University campuses represent an opportunity to advance the understanding of how the built environment influences health. We used de-identified billing codes from a private university clinic serving undergraduate students for academic years 2008 through 2012 linked to students' residential history and demographic information. We used a two-stage, hierarchical regression model to study the differences in the reported prevalence of diagnostic groups by dorm and the association between building characteristics and disease incidence rates. We found significant differences in the prevalence of mental health (MH), upper respiratory infections (URI) and substance abuse between freshmen and upperclassmen. In addition, we found systematic differences in the relative rates of URI and MH diagnoses across dorms. Among upperclasmen dorms, the only mechanically ventilated building had a lower rate of allergy cases. An increase in available dorm space of 100 ft2 per student was associated to a decrease in 10.8 URI cases per 100 students per academic year (p < 0.01). Construction age was also associated with lower incidence rate of MH (1.1 fewer diagnoses/100 students-academic year for every 25-year increment in building age, p = 0.04). These results suggest the potential for the use of electronic health records (EHR) to identify differential health issues faced by students depending on the housing characteristics and on the stages of their academic career.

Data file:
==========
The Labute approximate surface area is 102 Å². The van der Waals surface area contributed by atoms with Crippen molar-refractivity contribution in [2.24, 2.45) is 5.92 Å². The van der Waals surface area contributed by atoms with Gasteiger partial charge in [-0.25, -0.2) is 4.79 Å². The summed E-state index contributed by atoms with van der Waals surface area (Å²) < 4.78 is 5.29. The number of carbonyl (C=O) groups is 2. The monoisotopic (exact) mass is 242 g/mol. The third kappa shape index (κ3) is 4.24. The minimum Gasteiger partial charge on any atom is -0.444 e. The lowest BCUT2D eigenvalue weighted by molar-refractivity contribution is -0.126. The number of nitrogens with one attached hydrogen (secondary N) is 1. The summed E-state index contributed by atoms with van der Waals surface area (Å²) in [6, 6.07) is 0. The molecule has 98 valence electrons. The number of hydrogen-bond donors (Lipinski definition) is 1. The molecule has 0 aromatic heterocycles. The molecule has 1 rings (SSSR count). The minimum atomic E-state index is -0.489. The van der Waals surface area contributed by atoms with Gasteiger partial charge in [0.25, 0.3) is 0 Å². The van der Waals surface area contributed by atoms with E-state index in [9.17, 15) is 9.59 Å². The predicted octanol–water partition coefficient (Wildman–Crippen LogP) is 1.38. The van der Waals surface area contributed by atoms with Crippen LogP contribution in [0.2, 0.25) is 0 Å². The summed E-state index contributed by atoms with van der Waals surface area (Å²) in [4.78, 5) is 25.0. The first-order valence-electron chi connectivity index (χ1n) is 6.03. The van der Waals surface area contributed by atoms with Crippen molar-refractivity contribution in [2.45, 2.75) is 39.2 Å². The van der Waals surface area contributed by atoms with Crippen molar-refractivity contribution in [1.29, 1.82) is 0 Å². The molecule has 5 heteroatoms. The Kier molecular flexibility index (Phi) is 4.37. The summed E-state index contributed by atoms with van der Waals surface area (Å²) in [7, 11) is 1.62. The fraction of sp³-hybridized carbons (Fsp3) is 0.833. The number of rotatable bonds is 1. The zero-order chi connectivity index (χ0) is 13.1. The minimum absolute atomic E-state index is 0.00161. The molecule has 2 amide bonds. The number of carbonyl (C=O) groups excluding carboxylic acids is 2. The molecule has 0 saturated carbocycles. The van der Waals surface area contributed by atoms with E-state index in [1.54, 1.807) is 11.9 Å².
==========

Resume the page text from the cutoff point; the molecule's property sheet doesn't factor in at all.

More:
Keywords: College students; Electronic health records; Indoor environmental quality; Mental health; Respiratory infections; Undergraduate student health.